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The Exceptional iMac G4: Ten years later

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LilBambi

The Exceptional iMac G4: Ten years later - Macworld

 

A decade after its debut, we remember what made this flexible Mac special

 

imacg4_2002_01-287571.pngimacg4_2002_04-287583.png

 

 

 

Wasn't this also the cute little Pixar icon that hopped across the screen and drove the letter i of the Logo into the ground replacing it? Nope, that was an adorable little animated white desk lamp. Pixar was spun off by Lucas Films in 1986 with funding by Apple, Inc cofounder, Steve Jobs (who became Pixar's majority shareholder, and later sold to Walt Disney Company in 2006. That is such a precious thing to see that little animation on all Pixar films. Those Pixar animators can animate anything! :D And the Youtube video below actually shows why they use that adorable little animated white desk lamp animation for the Logo on all their productions. I love it! Very small video, little over 2 min long (good to know for those of us on capped bandwidth).

 

Why Pixar's Logo includes a Lamp - Youtube

 

Adorable...

 

But I digress, back to the revolutionary, yep, revolutionary, G4 iMac.

 

Yes, it was revolutionary, ground breaking, exceptional for the day ... 10 yrs ago in January 2002!

 

Apple also introduced iPhoto for the first time at the same time as the new iMac G4, as well as making the ground breaking move to from CRTs to flat screens. And writable DVDs (first optical "Super Drive" featuring writable DVDs -- as you will remember the "Combo Drive" was CD/DVD but only the CD was writable, the DVD side was read only).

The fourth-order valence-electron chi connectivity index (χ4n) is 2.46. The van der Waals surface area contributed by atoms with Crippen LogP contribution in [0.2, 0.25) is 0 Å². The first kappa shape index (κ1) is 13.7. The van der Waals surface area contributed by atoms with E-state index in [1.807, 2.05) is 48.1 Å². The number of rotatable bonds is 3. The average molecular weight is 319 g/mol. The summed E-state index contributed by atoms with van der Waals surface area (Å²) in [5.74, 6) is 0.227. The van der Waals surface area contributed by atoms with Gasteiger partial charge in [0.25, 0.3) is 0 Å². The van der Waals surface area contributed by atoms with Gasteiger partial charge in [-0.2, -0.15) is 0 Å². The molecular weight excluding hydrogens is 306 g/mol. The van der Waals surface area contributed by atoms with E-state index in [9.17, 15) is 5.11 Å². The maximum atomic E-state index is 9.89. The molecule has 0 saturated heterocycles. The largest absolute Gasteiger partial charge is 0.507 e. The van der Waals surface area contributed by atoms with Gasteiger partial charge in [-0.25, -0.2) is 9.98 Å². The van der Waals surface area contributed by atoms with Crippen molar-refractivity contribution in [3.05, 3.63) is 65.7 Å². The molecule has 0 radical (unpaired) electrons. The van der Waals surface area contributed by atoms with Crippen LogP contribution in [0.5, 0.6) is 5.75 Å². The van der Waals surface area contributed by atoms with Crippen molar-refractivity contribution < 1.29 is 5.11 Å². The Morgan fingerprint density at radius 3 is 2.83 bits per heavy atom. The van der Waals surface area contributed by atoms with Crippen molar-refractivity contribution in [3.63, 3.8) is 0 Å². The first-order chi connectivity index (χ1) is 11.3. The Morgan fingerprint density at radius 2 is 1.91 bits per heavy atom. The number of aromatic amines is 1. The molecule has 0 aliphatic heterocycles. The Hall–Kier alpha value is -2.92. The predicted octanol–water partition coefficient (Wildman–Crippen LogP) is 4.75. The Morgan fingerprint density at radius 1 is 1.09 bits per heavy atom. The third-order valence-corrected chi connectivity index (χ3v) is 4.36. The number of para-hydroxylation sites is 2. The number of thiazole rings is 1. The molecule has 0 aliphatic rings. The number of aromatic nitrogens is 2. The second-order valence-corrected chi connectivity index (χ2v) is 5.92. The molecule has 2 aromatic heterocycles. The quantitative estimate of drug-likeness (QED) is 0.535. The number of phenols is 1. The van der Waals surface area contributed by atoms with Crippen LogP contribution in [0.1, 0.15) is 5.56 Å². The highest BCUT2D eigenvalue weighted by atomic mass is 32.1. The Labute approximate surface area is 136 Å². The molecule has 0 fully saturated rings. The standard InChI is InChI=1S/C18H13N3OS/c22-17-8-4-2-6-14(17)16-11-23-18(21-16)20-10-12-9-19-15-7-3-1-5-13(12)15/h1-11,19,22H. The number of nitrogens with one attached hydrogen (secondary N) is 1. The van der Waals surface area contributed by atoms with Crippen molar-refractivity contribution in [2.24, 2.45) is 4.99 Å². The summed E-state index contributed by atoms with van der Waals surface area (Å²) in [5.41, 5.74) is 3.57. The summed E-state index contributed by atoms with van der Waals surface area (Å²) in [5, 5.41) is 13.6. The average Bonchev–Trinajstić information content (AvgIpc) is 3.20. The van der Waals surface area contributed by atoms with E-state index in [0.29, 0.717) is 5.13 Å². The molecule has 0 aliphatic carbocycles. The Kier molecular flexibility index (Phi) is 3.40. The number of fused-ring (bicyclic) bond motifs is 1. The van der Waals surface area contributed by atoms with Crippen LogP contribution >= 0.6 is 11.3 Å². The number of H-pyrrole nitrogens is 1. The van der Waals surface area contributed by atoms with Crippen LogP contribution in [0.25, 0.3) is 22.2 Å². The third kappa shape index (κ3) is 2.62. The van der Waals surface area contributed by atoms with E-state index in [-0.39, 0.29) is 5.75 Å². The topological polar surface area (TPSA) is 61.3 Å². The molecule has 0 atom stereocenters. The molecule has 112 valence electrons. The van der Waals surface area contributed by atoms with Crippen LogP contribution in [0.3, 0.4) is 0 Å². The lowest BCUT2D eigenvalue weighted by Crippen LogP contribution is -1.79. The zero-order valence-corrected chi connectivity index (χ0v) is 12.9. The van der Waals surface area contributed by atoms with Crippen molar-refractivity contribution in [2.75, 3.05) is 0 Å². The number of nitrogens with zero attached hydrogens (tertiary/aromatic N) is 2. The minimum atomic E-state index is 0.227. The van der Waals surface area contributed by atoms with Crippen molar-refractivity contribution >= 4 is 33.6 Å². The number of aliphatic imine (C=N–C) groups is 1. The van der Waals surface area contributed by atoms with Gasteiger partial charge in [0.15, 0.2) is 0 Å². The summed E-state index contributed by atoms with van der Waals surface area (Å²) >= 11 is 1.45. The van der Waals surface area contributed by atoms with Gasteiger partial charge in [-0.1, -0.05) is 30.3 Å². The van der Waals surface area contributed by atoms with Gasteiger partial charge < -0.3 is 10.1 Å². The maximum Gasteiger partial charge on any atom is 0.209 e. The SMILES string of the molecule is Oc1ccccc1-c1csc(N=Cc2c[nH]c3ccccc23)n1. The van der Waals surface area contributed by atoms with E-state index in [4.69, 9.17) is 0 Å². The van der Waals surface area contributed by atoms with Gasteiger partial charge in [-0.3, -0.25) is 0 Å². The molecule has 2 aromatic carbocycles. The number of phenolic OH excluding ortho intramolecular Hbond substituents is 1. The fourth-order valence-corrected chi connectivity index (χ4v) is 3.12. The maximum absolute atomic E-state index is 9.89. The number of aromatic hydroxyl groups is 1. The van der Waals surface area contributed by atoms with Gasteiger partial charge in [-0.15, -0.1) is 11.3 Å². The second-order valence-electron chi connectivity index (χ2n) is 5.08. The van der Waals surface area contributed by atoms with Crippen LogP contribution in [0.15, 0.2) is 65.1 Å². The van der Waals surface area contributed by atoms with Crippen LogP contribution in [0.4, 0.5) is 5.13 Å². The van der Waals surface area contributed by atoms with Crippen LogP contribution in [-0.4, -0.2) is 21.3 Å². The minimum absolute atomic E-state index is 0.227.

The new iMac G4 also shipped with AppleWorks 6 (an Office-like productivity suite), PCalc 2 (scientific calculator software), World Book Encyclopedia, and Otto Mattic (a 3D action game).

 

And it the first iMac to boot by default to OS X (10.1 Puma) instead of Mac OS 9.

 

It launch in January 2002, the iMac G4 came in three flavors: a low-end model for $1299 that included a 700MHz G4 PowerPC processor, 128MB RAM, a 40GB hard drive, and a CD-RW drive; a mid-range model for $1499 that upped the RAM to 256 MB and included a CD-RW/DVD-ROM “Combo Drive”; and a high-end model for $1799 that included an 800MHz G4 porcessor, 256MB RAM, a 60GB hard drive, and a CD-RW/DVD-R “Super Drive.”

 

Interesting to note that all this was happening just as the original iPod revolution was getting under way.

 

More in my BambisMusings Blog posting.

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